高盛：美国银行尚未走出困境2009-04-03[2009.04.16]American banks 美国银行
American banks 美国银行
Apr 16th 2009 200年4月16日
From The Economist print edition 摘自《经济学人》印刷版
Goldman Sachs and other banks want to pay back bail-out cash. But the banking system is not in the clear yet
USING taxpayers’ funds to prop up America’s banking system was a necessary evil. So in many ways it is welcome that some banks now want to repay the money. On April 14th, six months after getting $10 billion from the Treasury, Goldman Sachs sold $5 billion of new shares with that in mind.
It is easy to see why. Some banks, including Goldman, say that back in October they had enough capital and took part in the bail-out only to show solidarity with the government’s plan. Since then they have been excoriated by Congress and now face restrictions, mainly on pay but also on hiring foreigners, that Lloyd Blankfein, Goldman’s boss, says “limit our ability to compete”. Meanwhile banks’ shares have soared on optimism about their profits. Goldman says that repayment is a “duty”. But who wants to rely on livid voters and banker-bashing politicians when private cash is available?
The principles for letting a bank repay bail-out cash are clear. Its capital position must remain strong: capable of at least maintaining its lending book, absorbing shocks, and commanding enough confidence to allow borrowing without state guarantees. It should repay taxpayers by selling new shares or retaining profits. For a bank to boost capital by withdrawing credit or exiting important business lines would be counterproductive. It must have healthy profits and sane risk and pay policies. European banks, such as HSBC, that have got there without state support have rightly been applauded.
Does Goldman pass these tests too? Although it has just reported bumper earnings (see article), their quality was mixed, and relied too much on volatile trading. It has a slug of hard-to-value assets and its borrowing costs have yet to return to normal; it is still using the government’s debt-guarantee scheme. But its regulatory capital ratios are solid, half as strong again as those of America’s ten biggest banks overall. When the Treasury completes its stress tests to evaluate the largest banks soon, Goldman should pass with flying colors.
No bank is an island 没有哪家银行能独善其身
Yet the crisis has shown that banks do not exist in isolation. Some say that by letting lenders repay the state, those unable to do so would face runs on their shares and junior debt. This cannot be made the sole consideration—the banking system should not walk at the pace of its weakest members. However there is still a danger that the American banking system as a whole is nearly insolvent. And if the stress tests are rigorous, they could show that insolvency is indeed some banks’ likely fate: losses may well eat up much of the system’s capital.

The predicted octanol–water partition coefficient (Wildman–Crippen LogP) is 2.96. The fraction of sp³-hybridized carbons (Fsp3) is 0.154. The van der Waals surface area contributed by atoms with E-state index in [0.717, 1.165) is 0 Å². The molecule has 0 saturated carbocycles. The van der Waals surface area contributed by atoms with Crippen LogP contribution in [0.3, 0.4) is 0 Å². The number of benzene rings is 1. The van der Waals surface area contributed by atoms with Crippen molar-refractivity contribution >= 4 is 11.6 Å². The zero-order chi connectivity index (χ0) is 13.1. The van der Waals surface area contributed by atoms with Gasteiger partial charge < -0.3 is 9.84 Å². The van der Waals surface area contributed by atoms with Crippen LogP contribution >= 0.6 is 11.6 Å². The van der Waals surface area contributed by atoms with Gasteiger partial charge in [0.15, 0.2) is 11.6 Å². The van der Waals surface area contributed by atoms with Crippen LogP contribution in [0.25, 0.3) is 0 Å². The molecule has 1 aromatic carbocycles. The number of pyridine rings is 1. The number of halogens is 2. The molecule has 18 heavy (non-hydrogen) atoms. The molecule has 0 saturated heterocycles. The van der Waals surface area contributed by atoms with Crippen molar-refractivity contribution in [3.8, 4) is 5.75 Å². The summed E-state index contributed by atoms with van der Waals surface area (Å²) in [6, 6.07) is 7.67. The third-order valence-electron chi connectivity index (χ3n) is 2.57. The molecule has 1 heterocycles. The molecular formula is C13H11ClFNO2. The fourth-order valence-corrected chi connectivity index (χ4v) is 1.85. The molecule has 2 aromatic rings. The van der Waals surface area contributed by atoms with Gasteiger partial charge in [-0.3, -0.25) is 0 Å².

The slim margin for error means confidence could still evaporate, with even good banks dragged down by counterparty risk. The government says banks that fail the stress tests must raise capital within six months (from the state if necessary) and sell toxic assets. The tests must not be fudged. Providing that the six-month deadline is a firm one, forcing Goldman and others to retain their unwanted funds till then seems fair. But that is long enough. Meanwhile, the politicians should stop changing the rules about pay and bonuses.
发表于21:33 | 阅读全文 | 评论 0 | 编辑 | 分享 0非洲的下一任独裁者2009-04-02[2009.04.16] Africa's next Big Man 非洲的下一任独裁者
South Africa's election
Africa's next Big Man
Apr 16th 2009
From The Economist print edition
If Jacob Zuma avoids becoming a caricature of African leadership, he could change the whole continent for the better
WITHIN weeks, Jacob Zuma is set to become the most powerful man in Africa, a continent of a billion souls that is still the poorest and, despite recent improvements, the worst governed on the planet. South Africa provides more than a third of the 48 sub-Saharan economies’ total GDP. It is Africa’s sole member of the G20 group of influential countries and packs a punch in global diplomacy. Its emergence from the gruesome era of apartheid is a miracle of reconciliation. Africans across the continent and oppressed peoples elsewhere still look to South Africa’s leader as a beacon of hope.
The country’s president is to be elected by Parliament after a general election on April 22nd which the dominant African National Congress (ANC) is sure to win again. As the party’s candidate, Mr Zuma is unquestionably Africa’s next “Big Man”. But it is a phrase that goes to the heart of the continent’s troubles. Too many African countries have been ruined by political chiefs for whom government is the accumulation of personal power and the dispensation of favours. That the revered Nelson Mandela’s rainbow nation is now turning to a man of Mr Zuma’s stamp may sharpen prejudices about Africa. It is for Mr Zuma to prove these doubters wrong.
He is undoubtedly a man of remarkable qualities (see article). In contrast to his dour predecessor, Thabo Mbeki, Mr Zuma can charm the birds out of the trees. Unlike the racially twitchy Mr Mbeki, he feels good in his skin, happy to acknowledge, even celebrate, his modest background. He properly educated himself only during his ten years as a prisoner on Robben Island, alongside Mr Mandela. Mr Zuma is charismatic and canny, as you would expect of a guerrilla who rose to be head of intelligence for the now-ruling ANC. He has been a wily negotiator, who magisterially ended the strife between his fellow Zulus in the early post-apartheid era. He connects easily with black slum-dwellers and white tycoons alike.